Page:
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Tom Rysinski: A tale of lies, damn lies and online statistics

The words were loud and clear from the announcer at Virgin Valley High School, although I assumed they were planning a blooper reel.

“Base hit! RBI!” came the announcement from the little cabin that housed the announcer.

It was 2019, and the Pahrump Valley High School softball team was competing in the Class 3A State Tournament. I have two memories from that tournament: Kaden Cable’s game-winning home run in extra innings to beat Fernley, and, “Base hit! RBI!”

Look, I’ll admit I don’t handle stupidity well, ignorance less so. I hold my tongue a lot, partly because I don’t want to cause any trouble and partly because it’s usually not going to do any good anyway.

This was the situation: A batter came up with a runner on first. She hits a routine, little-effort-required comebacker. The pitcher fields the ball cleanly but then sails her throw to first well down the line in right field. The batter winds up on second, and the runner on first comes around to score.

And then we heard it. “Base hit! RBI!”

NO! and NO!

Look, I’m sure the announcer is a very nice person who is good to her kids, grandkids, great-grandkids and great-great-grandkids (OK, I might be guessing on those last two), but she had no business being at the mike of a state championship game. Is it that hard to find someone who knows anything about the game to do that? Everything should be first-rate around a state tournament, from the playing field and the umpires on down.

I was reminded of “Base hit! RBI!” last week when I was comparing box scores from a couple of games. There is no way to do this job well without relying on websites for scores and statistics; after all, I have four high schools to follow with multiple teams at each one, several who insist on playing games in faraway places. Heck, home games are at faraway places for me.

My time card is mythological enough — and my mileage report all too real — without trying to get to every game. But on this day I was looking at box scores of a game I attended, just out of curiosity. And I confirmed what I already knew: Don’t believe everything you read or hear.

I’m not talking about anything totally absurd, like the government is going to ban hamburgers or something equally ridiculous, just simple box scores. Between NevadaPreps, MaxPreps and GameChanger, there are a lot of box scores out there.

Sadly, the old GIGO acronym applies equally well to online box scores: Garbage In, Garbage Out. This usually manifests itself in what is a hit and what is an error, but when you realize RBIs are tied to hits vs. errors, and then realize that runners are getting credit for stolen bases on wild pitches and passed balls, and a single and an error turns into a triple, you also realize that, aside from things such as strikeouts and the final score — one hopes — nothing can be trusted.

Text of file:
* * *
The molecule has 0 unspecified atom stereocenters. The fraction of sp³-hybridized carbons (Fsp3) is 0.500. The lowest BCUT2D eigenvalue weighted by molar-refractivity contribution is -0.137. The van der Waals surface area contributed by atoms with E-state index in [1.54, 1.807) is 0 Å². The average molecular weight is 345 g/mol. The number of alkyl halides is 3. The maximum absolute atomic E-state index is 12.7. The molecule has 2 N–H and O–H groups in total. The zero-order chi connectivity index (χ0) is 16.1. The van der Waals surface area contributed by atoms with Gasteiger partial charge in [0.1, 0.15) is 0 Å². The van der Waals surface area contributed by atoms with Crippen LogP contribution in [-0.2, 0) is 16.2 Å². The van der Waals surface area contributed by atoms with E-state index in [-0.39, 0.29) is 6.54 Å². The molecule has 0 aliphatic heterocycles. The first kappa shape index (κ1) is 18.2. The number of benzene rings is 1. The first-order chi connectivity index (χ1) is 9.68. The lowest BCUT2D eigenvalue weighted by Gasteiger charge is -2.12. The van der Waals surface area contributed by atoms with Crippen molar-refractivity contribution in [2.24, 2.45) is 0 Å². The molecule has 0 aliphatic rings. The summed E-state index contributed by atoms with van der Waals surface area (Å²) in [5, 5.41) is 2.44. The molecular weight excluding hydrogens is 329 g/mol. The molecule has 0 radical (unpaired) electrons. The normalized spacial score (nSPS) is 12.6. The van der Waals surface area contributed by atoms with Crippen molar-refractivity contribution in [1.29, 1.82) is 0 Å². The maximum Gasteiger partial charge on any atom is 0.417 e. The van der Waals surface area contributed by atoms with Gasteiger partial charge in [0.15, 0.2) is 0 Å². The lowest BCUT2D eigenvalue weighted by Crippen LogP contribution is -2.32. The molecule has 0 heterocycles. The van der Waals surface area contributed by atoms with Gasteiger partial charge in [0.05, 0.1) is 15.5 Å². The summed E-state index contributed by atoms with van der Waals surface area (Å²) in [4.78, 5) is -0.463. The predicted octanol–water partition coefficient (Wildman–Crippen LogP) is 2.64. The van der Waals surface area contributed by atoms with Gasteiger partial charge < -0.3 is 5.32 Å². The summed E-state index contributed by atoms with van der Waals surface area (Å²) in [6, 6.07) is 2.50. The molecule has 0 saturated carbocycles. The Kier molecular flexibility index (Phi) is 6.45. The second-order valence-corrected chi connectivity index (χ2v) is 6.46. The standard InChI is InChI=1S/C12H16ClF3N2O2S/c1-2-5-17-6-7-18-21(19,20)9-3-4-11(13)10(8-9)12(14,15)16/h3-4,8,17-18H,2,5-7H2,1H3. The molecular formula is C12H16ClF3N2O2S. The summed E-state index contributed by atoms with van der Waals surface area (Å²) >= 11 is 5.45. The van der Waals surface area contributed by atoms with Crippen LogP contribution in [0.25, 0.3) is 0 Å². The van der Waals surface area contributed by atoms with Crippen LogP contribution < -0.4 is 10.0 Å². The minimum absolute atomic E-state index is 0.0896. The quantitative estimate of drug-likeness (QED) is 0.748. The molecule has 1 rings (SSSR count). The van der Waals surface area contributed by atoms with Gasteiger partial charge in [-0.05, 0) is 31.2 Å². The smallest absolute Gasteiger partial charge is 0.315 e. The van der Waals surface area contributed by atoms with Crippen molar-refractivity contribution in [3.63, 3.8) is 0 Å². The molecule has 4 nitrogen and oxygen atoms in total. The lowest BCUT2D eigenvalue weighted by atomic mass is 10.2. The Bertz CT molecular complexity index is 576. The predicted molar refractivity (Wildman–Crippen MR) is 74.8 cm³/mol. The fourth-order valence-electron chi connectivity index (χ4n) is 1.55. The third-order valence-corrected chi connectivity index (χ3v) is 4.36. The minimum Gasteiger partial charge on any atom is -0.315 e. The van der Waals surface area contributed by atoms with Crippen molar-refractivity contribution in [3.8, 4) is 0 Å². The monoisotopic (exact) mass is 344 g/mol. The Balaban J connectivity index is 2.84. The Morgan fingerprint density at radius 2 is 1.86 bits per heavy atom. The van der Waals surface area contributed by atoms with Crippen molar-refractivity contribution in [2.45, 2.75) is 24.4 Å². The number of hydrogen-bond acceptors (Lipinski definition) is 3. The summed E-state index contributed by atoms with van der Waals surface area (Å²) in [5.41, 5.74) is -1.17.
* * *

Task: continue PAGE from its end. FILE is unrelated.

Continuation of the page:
I consider myself a proud graduate of the Roy Uyeno School of Baseball Scoring. The curriculum is simple: It’s an error.

OK, maybe not that simple, but Coach Roy, an assistant baseball coach at Pahrump Valley, is at least as tough on scoring as I am. If you should have made the play, it’s an error. If you could have made the play, how hard the ball was hit, was there a bad hop, etc., is considered before deciding if it’s an error. Usually, anyway.

Anyway, it was a game I attended, and I scored it myself. I score every game I go to, and my pad often becomes a mess.

But when I put statistics in the paper from a game I covered, you can believe everything you read. Or at least you should. I have plenty of flaws, but I am obsessed with statistics.

Anyway, the game was played on a hot Friday afternoon, which is no excuse for this silliness. We’ll start simple: hits. The winning team had 20 hits on one website, 30 on the other. Seriously, a difference of TEN HITS. Miraculously, I had 20 as well.

Errors? Site one read 10. Site two read zero. Have you ever watched high school baseball? Zero errors, even for a good team, is cause for either celebration or an investigation. With small schools, it’s almost always the latter.

A player for Team A is listed one box score as going 5 for 5 with 3 RBIs, a double and 6 runs scored. In another, he was 3 for 5 with 2 RBIs, no extra-base hits and 6 runs scored. On my scorecard, he was 2 for 5 with a single RBI and 6 runs scored.

Clearly, scoring a run is so obvious everyone had it right. Rah!

So why am I telling you this? Well, partly because it’s 4 a.m. and I need to fill space. But also because there will come a time when you or your son or your daughter has statistics that don’t match up with statistics from another source.

Don’t worry about it.

Just keep all of this in mind when you check box scores online. And please don’t worry about anyone being shortchanged. If a kid is good enough to play at the next level, he or she will get noticed. If not, who really cares about anything other than the final score?

Well, besides me.

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